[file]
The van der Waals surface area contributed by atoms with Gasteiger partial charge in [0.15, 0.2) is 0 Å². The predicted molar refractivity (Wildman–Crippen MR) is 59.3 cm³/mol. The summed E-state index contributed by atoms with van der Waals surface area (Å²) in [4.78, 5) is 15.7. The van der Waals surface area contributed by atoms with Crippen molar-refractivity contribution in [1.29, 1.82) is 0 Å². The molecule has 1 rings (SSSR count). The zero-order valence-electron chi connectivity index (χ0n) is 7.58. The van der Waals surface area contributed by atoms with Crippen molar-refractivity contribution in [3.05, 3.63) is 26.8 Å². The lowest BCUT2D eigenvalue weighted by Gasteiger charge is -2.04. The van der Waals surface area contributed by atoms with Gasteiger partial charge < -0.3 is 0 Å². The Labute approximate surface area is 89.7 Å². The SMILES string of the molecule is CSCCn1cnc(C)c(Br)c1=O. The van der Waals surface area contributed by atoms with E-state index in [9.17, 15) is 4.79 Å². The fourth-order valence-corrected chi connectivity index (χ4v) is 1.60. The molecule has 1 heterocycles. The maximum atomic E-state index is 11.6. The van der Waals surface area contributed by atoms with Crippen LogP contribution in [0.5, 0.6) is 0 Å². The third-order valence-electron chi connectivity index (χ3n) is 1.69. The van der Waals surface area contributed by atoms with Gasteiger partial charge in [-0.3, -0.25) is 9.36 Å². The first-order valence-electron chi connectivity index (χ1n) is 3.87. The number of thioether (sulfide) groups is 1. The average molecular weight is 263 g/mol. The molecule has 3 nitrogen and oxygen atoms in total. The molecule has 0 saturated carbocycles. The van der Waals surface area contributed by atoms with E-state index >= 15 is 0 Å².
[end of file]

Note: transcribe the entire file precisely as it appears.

The van der Waals surface area contributed by atoms with Gasteiger partial charge in [0.15, 0.2) is 0 Å². The predicted molar refractivity (Wildman–Crippen MR) is 59.3 cm³/mol. The summed E-state index contributed by atoms with van der Waals surface area (Å²) in [4.78, 5) is 15.7. The van der Waals surface area contributed by atoms with Crippen molar-refractivity contribution in [1.29, 1.82) is 0 Å². The molecule has 1 rings (SSSR count). The zero-order valence-electron chi connectivity index (χ0n) is 7.58. The van der Waals surface area contributed by atoms with Crippen molar-refractivity contribution in [3.05, 3.63) is 26.8 Å². The lowest BCUT2D eigenvalue weighted by Gasteiger charge is -2.04. The van der Waals surface area contributed by atoms with Gasteiger partial charge < -0.3 is 0 Å². The Labute approximate surface area is 89.7 Å². The SMILES string of the molecule is CSCCn1cnc(C)c(Br)c1=O. The van der Waals surface area contributed by atoms with E-state index in [9.17, 15) is 4.79 Å². The fourth-order valence-corrected chi connectivity index (χ4v) is 1.60. The molecule has 1 heterocycles. The maximum atomic E-state index is 11.6. The van der Waals surface area contributed by atoms with Crippen LogP contribution in [0.5, 0.6) is 0 Å². The third-order valence-electron chi connectivity index (χ3n) is 1.69. The van der Waals surface area contributed by atoms with Gasteiger partial charge in [-0.3, -0.25) is 9.36 Å². The first-order valence-electron chi connectivity index (χ1n) is 3.87. The number of thioether (sulfide) groups is 1. The average molecular weight is 263 g/mol. The molecule has 3 nitrogen and oxygen atoms in total. The molecule has 0 saturated carbocycles. The van der Waals surface area contributed by atoms with E-state index >= 15 is 0 Å².